FIGURES 2 through 4 illustrate the construction of the individual panels forming the ends and back wall of container 10. While this particular construction will be described with respect to the end panel 14, it will be understood that the construction of both the end panels is identical and that the back panel is of similar construction differing only in the overall length from the construction of each of the end panels. Hence, it will be understood that in FIGURES 2 through 4 the panel structure shown broken away through the center portion thereof in FIG- URE 2 may equally represent the construction of either of the end panels or the back panel of container 10.

Panel 14 consists of a central honeycomb core 26 of conventional construction forming the major portions of the panel 14. Honeycomb core 26 terminates along each vertical edge of the panel in a wood or lumber strip 28 and along the top and bottom edges of the panel in second 3 wood strips 30. The honeycomb core and terminating wood strips are encased by sheets 32 and 34 of suitable high strength, light-weight metal such as aluminum. Aluminum sheets 32 and 34 may be secured to the honeycomb core and terminating lumber strips by any of the well-known means and methods conventionally employed. A portion of front sheet 32 is broken away in FIGURE 2 to show the hexagonal configuration of the honeycomb core structure 25.

Affixed about terminating wood strip 28 to aluminum sheets 32 and 34 at each end of panel 14 are a pair of elongated U-shaped hinged leaves 36 and 38, with hinge leaf 36 shown in cross-section in FIGURE 3. Hinges 36 and 38 include a plurality of leaves 40 and 42 spaced along the edges of panel 14 and adapted to mate with corresponding leaves on adjacent panel members to form the interleave hinge arrangement indicated at 18 in FIGURE 1 at each corner of container 10. As shown at 44, U-shaped leaves 40 and 42 define an enclosed area between the leaf member and the edge of wood strip 28 for receiving an elongated hinge securing pin indicated at 138 in FIGURE 12. It is important to note that hinges 36 and 38 terminate before reaching the top and bottom extremities of the panel to leave spaces indicated at 37 and 39.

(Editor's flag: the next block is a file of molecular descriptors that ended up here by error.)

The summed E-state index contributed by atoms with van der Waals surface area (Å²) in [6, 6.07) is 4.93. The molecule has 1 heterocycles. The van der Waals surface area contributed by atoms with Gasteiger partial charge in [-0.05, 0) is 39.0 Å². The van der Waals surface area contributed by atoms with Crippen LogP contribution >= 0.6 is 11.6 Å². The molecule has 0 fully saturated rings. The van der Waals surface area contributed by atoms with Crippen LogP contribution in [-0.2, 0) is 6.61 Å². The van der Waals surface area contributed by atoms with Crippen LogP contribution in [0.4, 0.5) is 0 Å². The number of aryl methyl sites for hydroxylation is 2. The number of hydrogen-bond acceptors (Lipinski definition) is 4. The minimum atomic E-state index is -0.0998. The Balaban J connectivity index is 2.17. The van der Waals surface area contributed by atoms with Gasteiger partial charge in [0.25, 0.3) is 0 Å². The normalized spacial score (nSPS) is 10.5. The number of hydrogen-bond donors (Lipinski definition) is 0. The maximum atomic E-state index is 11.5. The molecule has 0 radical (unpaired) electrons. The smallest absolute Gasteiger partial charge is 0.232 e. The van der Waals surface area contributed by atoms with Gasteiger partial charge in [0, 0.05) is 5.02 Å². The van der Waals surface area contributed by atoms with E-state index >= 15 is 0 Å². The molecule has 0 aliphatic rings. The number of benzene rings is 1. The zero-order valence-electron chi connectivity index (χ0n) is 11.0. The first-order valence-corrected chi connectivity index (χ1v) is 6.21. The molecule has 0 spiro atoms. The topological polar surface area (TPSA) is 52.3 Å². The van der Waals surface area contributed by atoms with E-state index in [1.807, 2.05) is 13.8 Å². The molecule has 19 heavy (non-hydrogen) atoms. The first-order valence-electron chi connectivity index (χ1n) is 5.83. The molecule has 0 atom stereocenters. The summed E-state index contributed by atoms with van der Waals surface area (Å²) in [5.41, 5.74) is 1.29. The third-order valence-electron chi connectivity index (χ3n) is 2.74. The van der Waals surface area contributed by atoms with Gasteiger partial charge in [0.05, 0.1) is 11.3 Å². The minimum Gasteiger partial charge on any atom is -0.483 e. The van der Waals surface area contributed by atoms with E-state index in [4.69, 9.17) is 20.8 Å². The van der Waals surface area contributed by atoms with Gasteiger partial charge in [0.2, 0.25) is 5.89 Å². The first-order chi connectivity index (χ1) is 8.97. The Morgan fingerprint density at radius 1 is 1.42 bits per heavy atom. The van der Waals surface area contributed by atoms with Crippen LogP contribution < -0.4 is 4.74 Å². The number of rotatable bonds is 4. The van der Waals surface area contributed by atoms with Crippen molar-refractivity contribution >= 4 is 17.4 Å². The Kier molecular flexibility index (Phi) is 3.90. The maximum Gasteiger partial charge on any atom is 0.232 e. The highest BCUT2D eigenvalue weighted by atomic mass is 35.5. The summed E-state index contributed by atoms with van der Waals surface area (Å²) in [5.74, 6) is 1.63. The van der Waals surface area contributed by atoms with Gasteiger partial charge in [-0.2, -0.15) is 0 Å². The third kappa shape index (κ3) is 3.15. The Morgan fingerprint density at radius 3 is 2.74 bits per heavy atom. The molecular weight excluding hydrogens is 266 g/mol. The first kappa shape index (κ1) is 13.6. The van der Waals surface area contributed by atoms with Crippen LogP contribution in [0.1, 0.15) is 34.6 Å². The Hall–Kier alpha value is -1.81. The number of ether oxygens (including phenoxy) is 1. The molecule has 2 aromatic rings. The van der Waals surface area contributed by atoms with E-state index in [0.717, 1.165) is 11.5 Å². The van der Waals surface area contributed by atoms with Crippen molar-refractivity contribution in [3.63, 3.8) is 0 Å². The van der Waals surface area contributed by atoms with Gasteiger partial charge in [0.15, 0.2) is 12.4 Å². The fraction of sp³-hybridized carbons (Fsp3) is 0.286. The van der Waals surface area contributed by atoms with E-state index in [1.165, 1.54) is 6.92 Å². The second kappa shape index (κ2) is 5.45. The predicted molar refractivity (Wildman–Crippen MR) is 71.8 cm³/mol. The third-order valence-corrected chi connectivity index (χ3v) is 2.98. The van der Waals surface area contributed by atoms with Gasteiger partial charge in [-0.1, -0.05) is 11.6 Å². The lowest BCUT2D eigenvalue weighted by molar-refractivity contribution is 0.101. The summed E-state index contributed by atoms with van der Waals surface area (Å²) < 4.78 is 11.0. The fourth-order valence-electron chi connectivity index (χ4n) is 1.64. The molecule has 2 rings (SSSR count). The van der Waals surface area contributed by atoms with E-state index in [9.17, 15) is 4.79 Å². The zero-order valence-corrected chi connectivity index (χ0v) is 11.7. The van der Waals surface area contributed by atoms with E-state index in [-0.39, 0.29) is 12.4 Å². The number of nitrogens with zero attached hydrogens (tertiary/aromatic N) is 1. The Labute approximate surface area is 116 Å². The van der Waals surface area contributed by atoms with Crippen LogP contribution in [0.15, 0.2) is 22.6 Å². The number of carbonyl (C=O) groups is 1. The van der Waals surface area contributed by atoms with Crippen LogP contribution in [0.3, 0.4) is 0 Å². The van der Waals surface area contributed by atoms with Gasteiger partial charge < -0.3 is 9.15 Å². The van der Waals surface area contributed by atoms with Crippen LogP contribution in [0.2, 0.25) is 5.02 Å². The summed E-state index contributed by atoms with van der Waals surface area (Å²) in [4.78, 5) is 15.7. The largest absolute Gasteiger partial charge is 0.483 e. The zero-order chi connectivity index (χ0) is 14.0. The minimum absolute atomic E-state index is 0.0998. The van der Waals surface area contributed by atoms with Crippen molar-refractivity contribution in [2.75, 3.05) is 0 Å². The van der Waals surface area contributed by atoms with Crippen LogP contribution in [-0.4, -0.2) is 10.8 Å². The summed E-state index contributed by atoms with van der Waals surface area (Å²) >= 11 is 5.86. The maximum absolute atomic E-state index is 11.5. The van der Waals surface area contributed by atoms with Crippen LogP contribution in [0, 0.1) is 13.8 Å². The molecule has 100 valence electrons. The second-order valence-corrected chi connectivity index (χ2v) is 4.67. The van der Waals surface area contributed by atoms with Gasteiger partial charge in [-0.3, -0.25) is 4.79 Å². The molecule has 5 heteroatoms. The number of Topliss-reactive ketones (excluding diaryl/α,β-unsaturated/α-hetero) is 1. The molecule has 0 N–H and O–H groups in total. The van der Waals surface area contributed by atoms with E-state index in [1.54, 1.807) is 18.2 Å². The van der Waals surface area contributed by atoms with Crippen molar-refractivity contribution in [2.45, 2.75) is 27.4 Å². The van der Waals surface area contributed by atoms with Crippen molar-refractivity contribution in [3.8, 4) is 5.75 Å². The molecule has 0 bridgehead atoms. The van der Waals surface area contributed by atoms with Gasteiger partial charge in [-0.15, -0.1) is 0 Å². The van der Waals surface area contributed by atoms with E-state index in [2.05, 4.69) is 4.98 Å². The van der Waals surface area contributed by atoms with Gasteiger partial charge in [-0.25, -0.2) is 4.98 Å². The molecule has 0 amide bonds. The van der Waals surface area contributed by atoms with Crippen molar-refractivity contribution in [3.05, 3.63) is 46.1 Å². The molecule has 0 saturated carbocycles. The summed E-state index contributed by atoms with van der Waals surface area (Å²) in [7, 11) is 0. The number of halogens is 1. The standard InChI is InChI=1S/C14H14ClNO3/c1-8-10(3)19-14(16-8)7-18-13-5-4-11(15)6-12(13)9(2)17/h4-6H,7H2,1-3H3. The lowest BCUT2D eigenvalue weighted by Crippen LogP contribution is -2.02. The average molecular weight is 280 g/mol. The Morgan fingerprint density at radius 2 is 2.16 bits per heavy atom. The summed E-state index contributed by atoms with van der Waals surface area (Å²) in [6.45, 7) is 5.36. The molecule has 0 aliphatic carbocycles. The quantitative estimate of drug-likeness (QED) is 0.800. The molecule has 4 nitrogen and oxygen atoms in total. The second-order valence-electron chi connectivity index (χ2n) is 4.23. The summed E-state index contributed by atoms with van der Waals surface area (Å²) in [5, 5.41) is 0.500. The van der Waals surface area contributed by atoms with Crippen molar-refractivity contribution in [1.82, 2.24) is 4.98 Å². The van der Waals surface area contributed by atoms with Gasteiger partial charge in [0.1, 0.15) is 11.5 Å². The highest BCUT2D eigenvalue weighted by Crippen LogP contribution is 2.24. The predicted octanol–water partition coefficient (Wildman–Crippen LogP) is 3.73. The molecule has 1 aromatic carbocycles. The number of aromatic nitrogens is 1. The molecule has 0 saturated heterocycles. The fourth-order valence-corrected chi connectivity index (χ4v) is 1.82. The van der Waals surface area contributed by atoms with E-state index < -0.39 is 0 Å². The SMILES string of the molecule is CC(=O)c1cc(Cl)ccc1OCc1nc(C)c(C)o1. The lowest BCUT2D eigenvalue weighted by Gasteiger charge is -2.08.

FIGURES and 7 illustrate one construction for the bottom panel or base of container indicated generally by the numeral 46. Bottom panel 46 may again primarily consist of a honeycomb core construction 48 of the type previously described and include a pair of terminating lumber strips or blocks 50 at each end thereof. As seen in FIGURE 6, the construction of bottom panel 46 is similar to that described with respect to end panel 14 with the exception that terminating wood strips 50 are preferably somewhat larger than the corresponding strips in the end panel to provide increased strength for bottom panel 46. As indicated by dotted lines, bottom panel 46 includes a central wooden strip 52 providing additional strength and rigidity.